One of the more exciting third-party demonstrations we saw at Intel’s 2008 Developer Forum was by a little-known company called Lucid, who promises highly-efficient multi-GPU performance scaling via their unique “Hydra Engine” technology. We take a look at Hydra Engine, and what it means for ATI’s Crossfire and NVIDIA’s SLI.
A few months ago, we received a press release from an Israeli company called LucidLogix, who claimed to have developed an innovative new approach to multi-GPU scaling called HYDRA. We weren’t completely sure what to make of it at that point, but it had apparent technical merit, so we decided to wait until the technology had matured somewhat and yielded up its first public demonstrations before we would bring the news to you.
We caught up with the company again at this year’s fall IDF in San Francisco, now simply called “Lucid”, and arranged for a private demonstration of the technology, which the company believes is more than ready for prime-time.
In a room at the W Hotel near downtown San Francisco, just a brief walk away from the Moscone center, we were introduced to the company’s president, Offir Remez, who conducted the demonstration and answered our questions along the way. A demonstration machine with dual NVIDIA GeForce 9800GTX video cards sat at the ready, feeding a pair of 1920×1080 LCD monitors.
The demonstration setup was somewhat imperfect, because in order to validate the performance of Lucid’s hardware without building an entire motherboard around it, Lucid had to build a breakout enclosure with an independent power supply, and an ATX form-factor evaluation board for its Hydra 100 SoC (which we’ll discuss in detail). What we saw worked quite well, however – so well, in fact, that it’s caused quite a buzz among our tech journalism colleagues. In this article, we’ll explain why.
Lucid’s HYDRA Engine is fundamentally different from either of the extant solutions for GPU parallelism – SLI from NVIDIA, or Crossfire from AMD. Both SLI and Crossfire rely on split-frame or alternate-frame methods for dividing graphics tasks. While split-frame rendering can only divide up the actual task of pixel shading, requiring each of the arrayed GPUs to compute the complete set of geometry for the scene, alternate-frame rendering splits up the graphics tasks frame-by-frame.
AMD’s Crossfire also allows for asymmetrical frame distribution among video cards. Alternate frame rendering is the preferred method for optimizing performance, though it still doesn’t scale perfectly with the number of GPUs installed – there’s a marked decrease in the amount of performance gained from each subsequent GPU added to the array.
The Lucid Hydra Engine uses neither of the above approaches – instead, its algorithm evaluates the complexity of rendering tasks, and divides them evenly among video cards to achieve the best possible balance of loading between GPUs, allowing almost perfect scaling between any number of installed cards. That’s right – any number. While CrossfireX and SLI are both inherently limited to four GPUs at this point, HYDRA Engine technology has no such limitation.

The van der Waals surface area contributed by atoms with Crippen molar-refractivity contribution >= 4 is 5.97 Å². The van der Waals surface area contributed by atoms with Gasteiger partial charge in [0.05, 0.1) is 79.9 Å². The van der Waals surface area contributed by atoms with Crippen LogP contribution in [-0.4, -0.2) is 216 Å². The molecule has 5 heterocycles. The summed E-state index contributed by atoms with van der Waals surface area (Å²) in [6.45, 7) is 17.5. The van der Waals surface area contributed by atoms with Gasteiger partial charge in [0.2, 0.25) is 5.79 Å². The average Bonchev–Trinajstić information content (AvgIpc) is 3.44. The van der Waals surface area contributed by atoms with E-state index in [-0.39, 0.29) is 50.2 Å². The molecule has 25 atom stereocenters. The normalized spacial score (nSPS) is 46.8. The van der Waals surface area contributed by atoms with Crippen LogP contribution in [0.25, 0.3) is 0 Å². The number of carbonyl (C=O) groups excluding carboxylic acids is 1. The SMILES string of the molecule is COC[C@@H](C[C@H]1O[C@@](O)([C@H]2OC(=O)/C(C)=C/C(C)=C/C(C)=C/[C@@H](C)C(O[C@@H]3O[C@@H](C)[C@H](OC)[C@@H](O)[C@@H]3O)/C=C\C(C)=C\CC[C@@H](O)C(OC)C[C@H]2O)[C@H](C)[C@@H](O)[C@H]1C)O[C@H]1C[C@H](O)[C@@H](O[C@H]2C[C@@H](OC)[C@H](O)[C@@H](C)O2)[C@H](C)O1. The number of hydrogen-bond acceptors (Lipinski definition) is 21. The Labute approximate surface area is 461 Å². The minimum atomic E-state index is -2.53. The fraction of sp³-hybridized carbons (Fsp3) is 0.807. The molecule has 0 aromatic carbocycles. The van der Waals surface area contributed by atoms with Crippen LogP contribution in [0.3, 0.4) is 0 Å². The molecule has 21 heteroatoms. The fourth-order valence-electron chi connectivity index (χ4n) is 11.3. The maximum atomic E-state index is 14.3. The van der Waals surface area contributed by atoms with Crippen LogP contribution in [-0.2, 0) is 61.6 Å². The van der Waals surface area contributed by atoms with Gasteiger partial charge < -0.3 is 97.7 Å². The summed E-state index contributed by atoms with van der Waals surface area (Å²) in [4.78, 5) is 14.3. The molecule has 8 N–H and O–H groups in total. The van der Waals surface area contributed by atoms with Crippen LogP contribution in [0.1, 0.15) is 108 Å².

How does Lucid’s HYDRA technology achieve performance scalability results that SLI and Crossfire can’t touch? It accomplishes this noteworthy feat by first deconstructing the elements of the image to be rendered (a process called ‘decompositing’), dispatching those elements to the individual GPUs installed in the system, and then ‘recompositing’ the final rendered elements together into a complete rendered frame. The HYDRA Engine’s algorithm handles load-balancing between the cards by determining the complexity of each rendering task, and then making sure each card works only on that set of tasks that will allow the cards to finish their rendering tasks simultaneously.
The HYDRA Engine algorithm keeps track of the time it takes each video card in the system to render an element with a certain complexity, which allows it to decide which combination of tasks to send to each individual card to achieve the shortest rendering time. For this reason, the cards in a HYDRA configuration need not necessarily be perfectly matched to one another, and dissimilar cards should not cause an undue deterioration in the visual experience.
In Lucid’s current implementation, all HYDRA processing is handled by a separate system-on-a-chip (SoC), which incorporates a processor and all of its memory and interface logic, and places no additional load on the host machine’s CPU. This approach preserves complete 3D graphics acceleration within the HYDRA-equipped machine. The hardware that Lucid demonstrated to us was their HYDRA 100 SoC, which integrates a 225MHz RISC microprocessor core and a graphics algorithm library contained in on-chip ROM, as well as a PCI-Express bus switch with an upstream x16 port and two downstream x16 ports that can each be divided into two x8 ports, for up to four connected GPUs.
Next, let’s go deeper into the details of the HYDRA Engine, as well as the HYDRA 100 SoC architecture, and see exactly how the two work in tandem to optimize multi-GPU graphics performance.